From the Department of Silly Walks. That's Antonin Scalia, no less, sporting the chapeau that allowed him to win the Grand Prize for Goofiest Hat at the Edgerton, MN, county fair last summer. Actually, it's the headgear he chose to wear at the presidential inauguration last week. The hat was a replica of that worn in the famous portrait of Thomas More, who served as Chancellor of England and was condemned to death for refusing to recognize King Henry VIII's divorce from Catherine of Aragon. More's last words were, "I am the king's good servant, but God's first," and Scalia's choice of this particular headgear led to all manner of speculation as to whether he was making a political statement rather than a fashion one. As one scribe put it,
Wearing the cap of a statesman who defended liberty of church and integrity of Christian conscience to the inauguration of a president whose policies have imperiled both: Make of it what you will.
Well, yeah, but then again, maybe sometimes a goofy hat is just a goofy hat.
Onward with the arts. Scalia's major accomplishment, of course, is the acceptance of originalism as a desired means of constitutional interpretation. Perhaps the desired means: in DC v. Heller, the arguments of both the majority and the dissent focused on what the Framers meant when they adopted the 2nd Amendment, rather than what that might have to do in a time which allows individuals to use weapons with destructive capabilities that couldn't have been imagined in 1790. The way things might turn out, in the near future Scalia and his doctrinal brethren might have to try to grapple with whether the Framers would have intended the 1st Amendment to cover the right of porn producers not to have the performers wear condoms.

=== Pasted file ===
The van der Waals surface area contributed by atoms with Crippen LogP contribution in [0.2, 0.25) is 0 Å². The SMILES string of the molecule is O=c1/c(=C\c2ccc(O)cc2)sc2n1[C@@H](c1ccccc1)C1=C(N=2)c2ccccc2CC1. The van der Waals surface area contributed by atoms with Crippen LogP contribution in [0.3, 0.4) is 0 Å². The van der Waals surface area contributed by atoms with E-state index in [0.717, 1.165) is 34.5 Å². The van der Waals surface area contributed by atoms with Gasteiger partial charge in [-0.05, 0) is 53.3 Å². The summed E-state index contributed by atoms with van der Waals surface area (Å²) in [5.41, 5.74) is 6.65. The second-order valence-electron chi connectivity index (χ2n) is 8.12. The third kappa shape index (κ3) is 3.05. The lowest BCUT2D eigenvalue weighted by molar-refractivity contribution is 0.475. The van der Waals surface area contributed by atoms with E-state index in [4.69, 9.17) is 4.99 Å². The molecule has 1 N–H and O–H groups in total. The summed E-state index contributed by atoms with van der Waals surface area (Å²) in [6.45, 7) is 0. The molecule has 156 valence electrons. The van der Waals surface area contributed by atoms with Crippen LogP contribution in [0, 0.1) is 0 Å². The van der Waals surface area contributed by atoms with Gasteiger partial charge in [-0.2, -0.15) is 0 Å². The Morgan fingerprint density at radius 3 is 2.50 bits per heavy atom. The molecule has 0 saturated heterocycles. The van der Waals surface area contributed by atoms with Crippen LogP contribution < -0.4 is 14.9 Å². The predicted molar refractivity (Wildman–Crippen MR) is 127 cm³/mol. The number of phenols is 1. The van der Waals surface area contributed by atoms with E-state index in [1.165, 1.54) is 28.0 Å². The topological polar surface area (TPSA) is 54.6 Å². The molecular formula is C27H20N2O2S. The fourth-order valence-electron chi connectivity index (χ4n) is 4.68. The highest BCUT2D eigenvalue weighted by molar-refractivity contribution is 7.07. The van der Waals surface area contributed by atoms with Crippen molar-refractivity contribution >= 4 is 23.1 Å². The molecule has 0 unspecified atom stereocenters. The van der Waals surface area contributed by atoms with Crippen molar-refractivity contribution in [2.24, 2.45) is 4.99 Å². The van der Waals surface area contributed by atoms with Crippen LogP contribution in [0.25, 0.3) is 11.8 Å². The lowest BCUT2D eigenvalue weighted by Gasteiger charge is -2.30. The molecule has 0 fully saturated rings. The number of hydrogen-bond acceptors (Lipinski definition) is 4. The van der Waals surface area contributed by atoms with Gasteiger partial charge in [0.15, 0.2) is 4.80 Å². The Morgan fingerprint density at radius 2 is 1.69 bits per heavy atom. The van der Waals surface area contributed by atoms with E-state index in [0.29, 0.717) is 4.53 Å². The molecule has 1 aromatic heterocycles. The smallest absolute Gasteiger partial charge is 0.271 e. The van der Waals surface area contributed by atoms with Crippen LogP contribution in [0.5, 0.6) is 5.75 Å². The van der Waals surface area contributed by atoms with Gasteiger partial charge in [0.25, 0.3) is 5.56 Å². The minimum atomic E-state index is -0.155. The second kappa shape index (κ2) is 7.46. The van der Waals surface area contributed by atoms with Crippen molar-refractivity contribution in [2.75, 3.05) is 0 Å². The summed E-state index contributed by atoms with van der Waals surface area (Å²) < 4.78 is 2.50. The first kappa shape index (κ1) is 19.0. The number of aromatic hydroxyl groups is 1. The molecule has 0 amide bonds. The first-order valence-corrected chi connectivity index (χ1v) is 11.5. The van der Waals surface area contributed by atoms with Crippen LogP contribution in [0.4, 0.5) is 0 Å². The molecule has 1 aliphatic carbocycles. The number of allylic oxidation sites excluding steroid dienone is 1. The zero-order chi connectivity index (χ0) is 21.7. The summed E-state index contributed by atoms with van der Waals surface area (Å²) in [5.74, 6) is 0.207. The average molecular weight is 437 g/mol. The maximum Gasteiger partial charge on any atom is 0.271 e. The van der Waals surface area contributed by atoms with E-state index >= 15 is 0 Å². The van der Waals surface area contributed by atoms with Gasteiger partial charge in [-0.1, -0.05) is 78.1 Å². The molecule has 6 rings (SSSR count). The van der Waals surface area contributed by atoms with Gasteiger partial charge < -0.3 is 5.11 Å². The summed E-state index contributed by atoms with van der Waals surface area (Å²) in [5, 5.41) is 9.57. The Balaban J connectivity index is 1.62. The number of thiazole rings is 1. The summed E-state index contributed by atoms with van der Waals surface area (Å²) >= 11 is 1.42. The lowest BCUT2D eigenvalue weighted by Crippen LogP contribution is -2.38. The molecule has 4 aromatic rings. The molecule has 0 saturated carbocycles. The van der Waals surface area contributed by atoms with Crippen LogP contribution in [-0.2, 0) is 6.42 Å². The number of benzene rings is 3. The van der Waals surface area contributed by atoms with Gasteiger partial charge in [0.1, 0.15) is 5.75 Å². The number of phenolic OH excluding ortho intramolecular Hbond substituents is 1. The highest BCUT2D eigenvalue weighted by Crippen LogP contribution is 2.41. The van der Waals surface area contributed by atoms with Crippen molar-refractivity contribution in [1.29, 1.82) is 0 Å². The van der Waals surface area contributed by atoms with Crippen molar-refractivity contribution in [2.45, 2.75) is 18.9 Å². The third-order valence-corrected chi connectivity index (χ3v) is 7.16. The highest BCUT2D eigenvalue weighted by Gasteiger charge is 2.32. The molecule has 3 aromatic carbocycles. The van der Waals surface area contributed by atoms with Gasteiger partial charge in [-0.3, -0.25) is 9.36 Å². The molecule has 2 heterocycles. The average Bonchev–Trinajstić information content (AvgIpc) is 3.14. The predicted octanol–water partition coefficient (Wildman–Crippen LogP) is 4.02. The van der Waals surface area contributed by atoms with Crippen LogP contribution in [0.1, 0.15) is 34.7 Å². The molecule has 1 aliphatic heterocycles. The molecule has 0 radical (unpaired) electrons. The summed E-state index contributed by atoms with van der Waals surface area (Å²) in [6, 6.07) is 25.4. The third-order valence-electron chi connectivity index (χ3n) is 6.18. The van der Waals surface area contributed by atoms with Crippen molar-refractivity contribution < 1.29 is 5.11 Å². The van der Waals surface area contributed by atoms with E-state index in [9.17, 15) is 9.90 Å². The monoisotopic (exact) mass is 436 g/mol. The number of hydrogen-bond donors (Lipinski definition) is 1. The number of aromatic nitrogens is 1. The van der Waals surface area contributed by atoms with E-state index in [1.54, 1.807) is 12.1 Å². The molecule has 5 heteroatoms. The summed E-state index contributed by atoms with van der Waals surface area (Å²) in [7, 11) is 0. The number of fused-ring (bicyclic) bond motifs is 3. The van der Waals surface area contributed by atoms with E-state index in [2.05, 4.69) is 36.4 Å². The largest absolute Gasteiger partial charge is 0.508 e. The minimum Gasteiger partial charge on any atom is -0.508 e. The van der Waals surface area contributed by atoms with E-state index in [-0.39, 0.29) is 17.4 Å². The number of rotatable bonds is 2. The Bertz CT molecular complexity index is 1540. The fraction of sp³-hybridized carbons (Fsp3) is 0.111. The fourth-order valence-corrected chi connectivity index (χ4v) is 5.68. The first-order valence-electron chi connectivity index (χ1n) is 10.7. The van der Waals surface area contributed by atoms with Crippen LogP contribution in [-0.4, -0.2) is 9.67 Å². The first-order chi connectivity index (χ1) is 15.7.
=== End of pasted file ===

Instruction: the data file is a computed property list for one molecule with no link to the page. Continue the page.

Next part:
Lost in the hullabaloo over the election of a president, 34 senators, and 435 congresscritters last November was passage of Measure B in Los Angeles. Pushed by the AIDS Healthcare Foundation, it requires that anyone producing a porn movie in Los Angeles -- and L.A. is the porn capital of the world, employing about 10,000 people there -- has to ensure that male performers wear condoms during the filmed sex acts.
The law is idiotic, of course. It's not so much Big Brother, as Creepy Little Brother: you mean we're going to pay tax dollars to have public employees drop in on porn sets and watch sex scenes? Maybe have a special unit, called the Prophylactic Police?
Of course, arguing the validity of the law gets you only so far in court, since you're wandering around in the Rational Basis desert. You need to bring a constitutional right into the mix, which will get you into Strict Scrutiny Land. And lo and behold, here comes the 1st Amendment, ready to do our bidding. The theory is something like "forced expression," that is, that you're being forced to produce porn movies with the actors wearing condoms, and that this is thus a content-based restriction that's prohibited by the 1st Amendment. Or something like that. This guy has a long article explaining the intricacies of the argument, and I actually managed to get through the whole thing without giggling.
Small town, U.S.A. At the risk of making it seem like Beavis and Butthead co-authored today's post, I'll note that yet another sex case brings up constitutional issues. Seems that Kennebunk, Maine, has taken up the unlikely role of the Soddom and Gomorrha of the frozen Northeast. According to authorities, Alexis Wright was actually using her Zumba Dance Studio as a front for prostitution, with the help of Mark Strong. This earned the two indictments on a combined 165 counts. Forty-six of them related to Strong videotaping Wright having sex with the customers, without the customers' knowledge, under a criminal statute prohibiting invasion of privacy.
Now, if your first thought upon reading that last sentence was, "who has a reasonable expectation of privacy in paying to have sex in a dance studio?" you too can be a judge, because that's what the judge in Strong and Wright's case thought about. It's more complicated than that, of course, as you know from 4th Amendment law: the issue is whether the person has a subjective expectation of privacy which the public views as objectively reasonable. But not too complicated; the judge decided that whatever expectation the johns had, society wasn't willing to regard that as reasonable, and tossed those counts.